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September 27 2020 4.17am

Financial Guidance Thread

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View the.universal's Profile the.universal 04 May 20 5.39pm Send a Private Message to the.universal Add the.universal as a friend

Originally posted by Tom-the-eagle


My post actually contained no flaws, respectfully unlike what you have just posted.

To correct you:

Buyers do not pay estate agents fees, vendors do.

Landlords do not pay tenants bonds, tenants do.

100% mortgage relief IS available if purchasing through a limited company.

Whilst I take your point about possibly being tricky to buy a place for 500k with 100k deposit. This was more for example than anything.

You would be far more likely to purchase 5 x 100k properties using 20k deposits for each.

25 years as a landlord and property developer has made me a bit. I also know a handful, probably more who have becomes millionaires due to property. Not sure I know any or many who have become relatively rich through stocks and shares although maybe this is just due to the company I keep.

Hope this helps.

Agree on your points around estate agents fees, plus mortgage interest relief if through a limited company. My point around tenants bonds is there is a (small) fee to administer these and significant fines if this is not done correctly.

Regarding your post having no flaws, if you believe that buying a 」500k property with a mortgage of 」400k outstanding gives you assets of 」500k then we値l have to agree to disagree on that point.

 


Vive le Roy!

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View martin2412's Profile martin2412 Flag The Big Wide World 04 May 20 6.10pm Send a Private Message to martin2412 Add martin2412 as a friend

GM - If I were to go to a financial advisor with details of all of my pensions, savings, mortgage details etc., and asked him/her to go through that lot and save/make me money, how much could I expect to pay for that on average ?

 

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View Tom-the-eagle's Profile Tom-the-eagle Flag Croydon 04 May 20 6.21pm Send a Private Message to Tom-the-eagle Add Tom-the-eagle as a friend

Originally posted by the.universal

Agree on your points around estate agents fees, plus mortgage interest relief if through a limited company. My point around tenants bonds is there is a (small) fee to administer these and significant fines if this is not done correctly.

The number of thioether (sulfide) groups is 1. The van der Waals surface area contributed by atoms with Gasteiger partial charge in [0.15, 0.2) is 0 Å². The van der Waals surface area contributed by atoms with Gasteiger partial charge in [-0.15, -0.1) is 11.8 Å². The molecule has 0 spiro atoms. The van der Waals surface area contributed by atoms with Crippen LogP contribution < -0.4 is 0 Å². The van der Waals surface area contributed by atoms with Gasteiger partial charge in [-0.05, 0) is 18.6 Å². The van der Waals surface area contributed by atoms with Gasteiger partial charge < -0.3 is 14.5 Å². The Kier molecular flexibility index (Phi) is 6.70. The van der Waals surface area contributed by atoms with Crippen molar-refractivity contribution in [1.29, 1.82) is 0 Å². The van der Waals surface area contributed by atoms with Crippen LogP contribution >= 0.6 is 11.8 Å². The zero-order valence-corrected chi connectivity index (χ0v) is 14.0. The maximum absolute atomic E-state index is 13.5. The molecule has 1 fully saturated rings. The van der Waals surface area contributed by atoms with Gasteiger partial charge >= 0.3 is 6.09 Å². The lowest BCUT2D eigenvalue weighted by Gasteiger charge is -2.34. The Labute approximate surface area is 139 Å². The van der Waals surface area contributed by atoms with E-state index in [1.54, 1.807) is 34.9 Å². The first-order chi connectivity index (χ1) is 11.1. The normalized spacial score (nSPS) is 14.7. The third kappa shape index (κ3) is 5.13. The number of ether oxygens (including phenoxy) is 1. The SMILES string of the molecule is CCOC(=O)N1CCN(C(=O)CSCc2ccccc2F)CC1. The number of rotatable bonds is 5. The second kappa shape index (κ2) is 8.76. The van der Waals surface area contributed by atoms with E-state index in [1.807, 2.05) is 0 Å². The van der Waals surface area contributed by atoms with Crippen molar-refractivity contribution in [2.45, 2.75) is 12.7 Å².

Regarding your post having no flaws, if you believe that buying a 」500k property with a mortgage of 」400k outstanding gives you assets of 」500k then we値l have to agree to disagree on that point.


Assets of 500k
Equity of 400k

Therefore at the same rate of appreciation (property and stick market) the property assets increase at five times the rate as 100k worth of shares.


 


"It feels much better than it ever did, much more sensitive." John Wayne Bobbit

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View Goal Machine's Profile Goal Machine Flag The Cronx 04 May 20 7.24pm Send a Private Message to Goal Machine Add Goal Machine as a friend

Originally posted by martin2412

GM - If I were to go to a financial advisor with details of all of my pensions, savings, mortgage details etc., and asked him/her to go through that lot and save/make me money, how much could I expect to pay for that on average ?

Hi Martin, firstly any Financial Advisor will offer a free initial consultation, which is a getting to know each other meeting/conversation.

During that meeting, the Advisor should be able to work out a rough plan of what needs to be done and must transparently explain all the charges to you.

Each Advisor will charge differently, some will charge a percentage fee, others will charge a flat monetary fee. It often depends on the type of work being carried out. i.e. a complex tax planning job would be more expensive than a more basic investment recommendation.

The charge would only relate to any actual recommendation that is made and implemented by the Advisor.

To try and give a basic example, lets assume you have several old workplace pensions dotted around and a few savings accounts. The total value combined is 」400,000. The recommendation might be to transfer all these plans into one provider, which will reduce the admin charges, build a strategy to help you reach your retirement goals and include a personalised review of your investments. Typical charges might be:

Initial: 1.5% - 2% (」6,000 - 」8,000)

If you are receiving an ongoing service, which would be optional, you could expect to pay between 0.5% - 0.75% (」2,000 - 」3,000) per annum.

The hope is that any investment growth/tax savings would more than cover these fees.

Usually the best way (from a tax efficiency point of view) to pay the fees is by paying it directly from the savings pot. This way there is no need to arrange a separate payment/cheque to the Advisor.

It's important to mention, that if you have ongoing investments, there will be additional charges for the administration (approx 0.25%) and the investment (can vary from 0.2% to 0.9%). Again, these would be paid automatically from the savings pots by the provider. These two charges are levied by the product provider and the Investment Manager, not the Advisor, and sadly cannot be avoided.

Hope that clarifies?

Edited by Goal Machine (04 May 2020 7.27pm)